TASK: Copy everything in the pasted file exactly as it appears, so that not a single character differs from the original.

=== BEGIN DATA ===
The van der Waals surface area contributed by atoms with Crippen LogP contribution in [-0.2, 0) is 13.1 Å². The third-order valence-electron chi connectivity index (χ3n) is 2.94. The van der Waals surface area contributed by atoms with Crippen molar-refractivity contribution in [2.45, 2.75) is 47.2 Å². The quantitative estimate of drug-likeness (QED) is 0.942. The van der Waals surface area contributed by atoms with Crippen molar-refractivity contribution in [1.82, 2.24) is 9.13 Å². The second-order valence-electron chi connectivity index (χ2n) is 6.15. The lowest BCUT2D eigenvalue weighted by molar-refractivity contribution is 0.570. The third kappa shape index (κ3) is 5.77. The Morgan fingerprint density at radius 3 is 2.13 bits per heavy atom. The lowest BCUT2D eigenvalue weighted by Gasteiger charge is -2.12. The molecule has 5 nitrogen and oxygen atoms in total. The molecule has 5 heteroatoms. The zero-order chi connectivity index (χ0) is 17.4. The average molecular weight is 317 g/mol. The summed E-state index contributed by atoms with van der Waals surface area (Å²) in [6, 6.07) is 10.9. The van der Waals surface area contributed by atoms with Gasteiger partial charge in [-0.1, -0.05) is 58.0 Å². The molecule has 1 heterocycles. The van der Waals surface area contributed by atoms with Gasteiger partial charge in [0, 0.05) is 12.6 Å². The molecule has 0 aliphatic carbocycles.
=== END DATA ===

The van der Waals surface area contributed by atoms with Crippen LogP contribution in [-0.2, 0) is 13.1 Å². The third-order valence-electron chi connectivity index (χ3n) is 2.94. The van der Waals surface area contributed by atoms with Crippen molar-refractivity contribution in [2.45, 2.75) is 47.2 Å². The quantitative estimate of drug-likeness (QED) is 0.942. The van der Waals surface area contributed by atoms with Crippen molar-refractivity contribution in [1.82, 2.24) is 9.13 Å². The second-order valence-electron chi connectivity index (χ2n) is 6.15. The lowest BCUT2D eigenvalue weighted by molar-refractivity contribution is 0.570. The third kappa shape index (κ3) is 5.77. The Morgan fingerprint density at radius 3 is 2.13 bits per heavy atom. The lowest BCUT2D eigenvalue weighted by Gasteiger charge is -2.12. The molecule has 5 nitrogen and oxygen atoms in total. The molecule has 5 heteroatoms. The zero-order chi connectivity index (χ0) is 17.4. The average molecular weight is 317 g/mol. The summed E-state index contributed by atoms with van der Waals surface area (Å²) in [6, 6.07) is 10.9. The van der Waals surface area contributed by atoms with Gasteiger partial charge in [-0.1, -0.05) is 58.0 Å². The molecule has 1 heterocycles. The van der Waals surface area contributed by atoms with Gasteiger partial charge in [0, 0.05) is 12.6 Å². The molecule has 0 aliphatic carbocycles.